Preliminary results show President Emmerson Mnangagwa’s ZANU-PF picked up 109 seats of the 210-seat parliament against 41 for the opposition. With final results yet to be declared, the ruling party has a chance of gaining the two-thirds majority that would allow it to change the constitution at will.
This is the first election in the country since Robert Mugabe was ousted from power in November 2017 and the first in 38 years not to feature the strongman on the ballot.
The election pitted Chamisa, 40, a lawyer and pastor against Mnangagwa, 75, a longtime Mugabe’s aide and head of the ruling Zanu-PF party.
The opposition leader has promised to rebuild the country’s devastated economy, but has been criticised for making extravagant promises—such as the introduction of a high-speed bullet train and bringing the Olympics to Zimbabwe.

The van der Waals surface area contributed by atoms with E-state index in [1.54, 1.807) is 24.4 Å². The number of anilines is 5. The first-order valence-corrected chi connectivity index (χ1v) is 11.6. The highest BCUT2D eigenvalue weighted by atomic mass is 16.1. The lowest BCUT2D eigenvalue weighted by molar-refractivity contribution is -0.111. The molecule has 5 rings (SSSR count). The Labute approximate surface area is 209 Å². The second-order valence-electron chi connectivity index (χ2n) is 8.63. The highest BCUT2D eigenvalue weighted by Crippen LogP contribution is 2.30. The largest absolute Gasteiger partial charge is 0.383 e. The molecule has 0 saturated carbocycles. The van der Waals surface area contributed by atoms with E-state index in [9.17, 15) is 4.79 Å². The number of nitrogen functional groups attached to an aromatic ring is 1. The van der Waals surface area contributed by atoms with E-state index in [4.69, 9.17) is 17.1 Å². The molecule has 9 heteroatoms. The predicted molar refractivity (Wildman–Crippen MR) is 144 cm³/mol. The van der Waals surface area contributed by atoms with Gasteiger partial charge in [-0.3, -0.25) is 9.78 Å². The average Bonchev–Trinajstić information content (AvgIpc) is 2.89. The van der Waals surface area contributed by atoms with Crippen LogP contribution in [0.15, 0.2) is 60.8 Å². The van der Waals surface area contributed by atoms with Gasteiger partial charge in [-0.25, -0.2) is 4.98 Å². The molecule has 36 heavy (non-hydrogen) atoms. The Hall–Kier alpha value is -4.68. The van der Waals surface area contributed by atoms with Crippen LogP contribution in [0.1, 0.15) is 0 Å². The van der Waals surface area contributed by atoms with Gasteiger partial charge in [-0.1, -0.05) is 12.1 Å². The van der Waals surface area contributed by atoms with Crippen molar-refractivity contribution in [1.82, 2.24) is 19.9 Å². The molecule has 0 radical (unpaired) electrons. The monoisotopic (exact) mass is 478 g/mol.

Chamisa said on Tuesday that he was “winning resoundingly”—a claim denied by the Electoral Commission.
A presidential runoff will be held on September 8 if no candidate secures more than 50 percent of votes.
European Union and U.S. election monitors have been allowed into the country for the first time in 16 years to assess whether the elections are free and fair. They are expected to deliver their preliminary verdicts on the poll on Wednesday.